How to Get More Fiber for Diabetes Management

If you have diabetes, talk to your doctor or dietitian about any changes to your diet.
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Consuming ample amounts of fiber each day does more than stave off constipation. It can also lower your blood sugar levels and reduce your chances of developing heart disease, both of which are important if you have diabetes or are at risk for developing it.


But can you get enough fiber through foods such as whole grains, fruits, vegetables and legumes, or do you need to take a supplement such as Metamucil? Experts say there's a role for both.

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Read more: 19 High-Fiber Foods — Some May Surprise You!

Diabetes and Fiber

Diabetes occurs when your body either no longer produces insulin or can no longer use it efficiently. Insulin is a hormone that allows your body to use sugar (glucose) from carbohydrates for energy.


When insulin can't do its job, glucose can build up in your bloodstream and set the stage for diabetes and its related complications, the American Diabetes Association explains. Type 2 diabetes, the form of the disease most closely linked to obesity, can sometimes be controlled with lifestyle changes, including maintaining a normal weight, eating a healthful diet and engaging in regular exercise, according to experts at the Harvard Health Publishing.

Fiber needs to be part of this healthful diet. Found in whole grains, fruits, vegetables, quinoa, oatmeal, dried beans, lentils, nuts and seeds, fiber makes you feel full faster and for longer, which promotes a healthy weight, the Academy of Nutrition and Dietetics points out. Women should aim for 25 grams of fiber a day, while men need 38 grams, according to the Academy of Nutrition and Dietetics.


Getting fiber from food is recommended for people with diabetes, says Audrey Koltun, RDN, a dietitian in the Division of Pediatric Endocrinology at Cohen Children's Medical Center in Lake Success, New York. Soluble fiber slows the absorption of sugar, which can improve blood sugar levels, the Mayo Clinic says. Soluble fiber, which dissolves in water, is found in oats, peas, beans, apples and psyllium. A fiber-rich diet may also reduce the risk of developing Type 2 diabetes.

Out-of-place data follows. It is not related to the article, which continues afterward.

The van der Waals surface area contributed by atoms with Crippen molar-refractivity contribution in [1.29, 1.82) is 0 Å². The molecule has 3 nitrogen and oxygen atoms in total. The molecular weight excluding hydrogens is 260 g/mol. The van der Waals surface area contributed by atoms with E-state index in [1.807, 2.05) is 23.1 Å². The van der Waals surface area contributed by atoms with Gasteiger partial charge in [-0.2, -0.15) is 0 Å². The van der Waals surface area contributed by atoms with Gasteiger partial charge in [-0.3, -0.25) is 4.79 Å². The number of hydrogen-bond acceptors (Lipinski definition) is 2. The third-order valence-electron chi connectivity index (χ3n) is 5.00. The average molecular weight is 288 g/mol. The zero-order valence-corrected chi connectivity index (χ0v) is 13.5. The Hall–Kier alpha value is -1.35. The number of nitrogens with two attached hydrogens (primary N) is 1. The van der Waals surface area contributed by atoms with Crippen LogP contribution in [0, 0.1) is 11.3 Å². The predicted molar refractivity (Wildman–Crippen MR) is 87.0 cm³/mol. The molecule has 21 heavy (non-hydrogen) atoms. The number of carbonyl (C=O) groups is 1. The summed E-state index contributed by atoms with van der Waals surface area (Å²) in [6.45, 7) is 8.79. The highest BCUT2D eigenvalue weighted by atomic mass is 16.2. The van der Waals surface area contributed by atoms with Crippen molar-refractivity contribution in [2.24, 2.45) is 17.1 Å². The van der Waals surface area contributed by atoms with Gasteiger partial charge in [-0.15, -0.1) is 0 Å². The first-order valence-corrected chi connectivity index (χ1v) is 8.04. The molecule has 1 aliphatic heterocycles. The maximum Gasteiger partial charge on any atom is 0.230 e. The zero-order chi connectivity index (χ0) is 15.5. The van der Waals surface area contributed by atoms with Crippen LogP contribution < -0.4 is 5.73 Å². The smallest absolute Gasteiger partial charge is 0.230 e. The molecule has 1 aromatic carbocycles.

People with diabetes are at higher risk for heart disease. Soluble fiber reduces low-density lipoprotein (LDL), known as the "bad" cholesterol, and high cholesterol is a major risk factor for heart disease.


Fiber may also reduce blood pressure and inflammation, further lowering heart disease risk, according to the Mayo Clinic.

What About Supplements?

Fiber supplements, such as Metamucil, may play a role in helping certain people with diabetes get enough fiber, especially if they are constipated, Koltun says.


"Metamucil is made from [a fiber called] psyllium husk, which slows down the absorption of glucose and can cause less of a spike in blood sugar," she says. But "this does not mean someone with diabetes who eats a high-carbohydrate/high-sugar diet can expect normal blood sugars after taking Metamucil."

Dana Greene, RD, a dietitian in Brookline, Massachusetts, says she suggests fiber supplements like Metamucil to patients with diabetes when they can't get what they need through diet, describing supplements as "a good backup plan."


Supplements are also lower in calories and carbs than foods, which are important aspects of meal planning for people with diabetes, she adds. There may be some additional benefits to fiber supplements, too. A review of 28 clinical trials that included 1,394 people with diabetes found that those who took soluble fiber supplements had slightly lower blood sugar levels than their counterparts who didn't take fiber supplements.

The research, published in the May 2019 issue of Diabetes Care, also found that people who took about 13 grams (about 1 tablespoon) of fiber daily for up to a year had lower levels of hemoglobin A1c, a snapshot of blood sugar over time, and they also had lower blood sugar levels on an empty stomach (fasting glucose levels).


Bottom Line on Fiber

Slow and steady always wins the race, especially when it comes to increasing your fiber intake, Greene says. Upping your fiber intake too quickly with supplements may cause gas, bloating, diarrhea or constipation, she warns, adding that it's also important to drink enough water, which helps fiber move through your body.

Finally, she notes that it's always a good idea to talk to your doctor or a dietitian about any changes to your diet.

Read more: Can You Eat Too Much Metamucil?




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